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Genome Res. 2001 Nov;11(11):1842-7.

Pattern and timing of gene duplication in animal genomes.

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  • 1Department of Biological Sciences, University of South Carolina, Columbia, SC 29208, USA.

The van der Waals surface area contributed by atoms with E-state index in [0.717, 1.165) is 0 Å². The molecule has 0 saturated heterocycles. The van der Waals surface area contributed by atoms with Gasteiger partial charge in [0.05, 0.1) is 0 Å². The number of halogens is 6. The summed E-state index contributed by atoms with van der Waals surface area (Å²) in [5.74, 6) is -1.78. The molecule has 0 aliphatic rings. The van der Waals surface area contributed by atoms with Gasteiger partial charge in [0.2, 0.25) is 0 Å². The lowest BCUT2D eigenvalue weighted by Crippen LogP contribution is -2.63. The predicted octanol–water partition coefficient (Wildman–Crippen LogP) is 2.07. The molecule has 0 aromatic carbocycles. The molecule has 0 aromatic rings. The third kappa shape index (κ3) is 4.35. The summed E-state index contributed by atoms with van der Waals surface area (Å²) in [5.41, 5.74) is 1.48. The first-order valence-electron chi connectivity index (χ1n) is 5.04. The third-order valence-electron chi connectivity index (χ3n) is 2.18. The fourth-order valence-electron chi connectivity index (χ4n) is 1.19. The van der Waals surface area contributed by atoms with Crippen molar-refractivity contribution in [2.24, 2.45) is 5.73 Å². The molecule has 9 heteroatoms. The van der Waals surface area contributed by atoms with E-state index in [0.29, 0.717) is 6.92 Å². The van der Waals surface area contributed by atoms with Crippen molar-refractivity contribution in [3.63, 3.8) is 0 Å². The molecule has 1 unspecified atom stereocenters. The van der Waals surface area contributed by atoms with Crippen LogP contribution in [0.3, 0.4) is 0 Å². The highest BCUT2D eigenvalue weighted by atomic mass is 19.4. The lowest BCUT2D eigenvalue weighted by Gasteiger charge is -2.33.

Duplication of genes, giving rise to multigene families, has been a characteristic feature of the evolution of eukaryotic genomes. In the case of vertebrates, it has been proposed that an increase in gene number resulted from two rounds of duplication of the entire genome by polyploidization (the 2R hypothesis). In the most extensive test to date of this hypothesis, we compared gene numbers in homologous families and conducted phylogenetic analyses of gene families with two to eight members in the complete genomes of Caenorhabditis elegans and Drosophila melanogaster and the available portion of the human genome. Although the human genome showed a higher proportion of recent gene duplications than the other animal genomes, the proportion of duplications after the deuterostome-protostome split was constant across families, with no peak of such duplications in four-member families, contrary to the expectation of the 2R hypothesis. A substantial majority (70.9%) of human four-member families and four-member clusters in larger families showed topologies inconsistent with two rounds of polyploidization in vertebrates.

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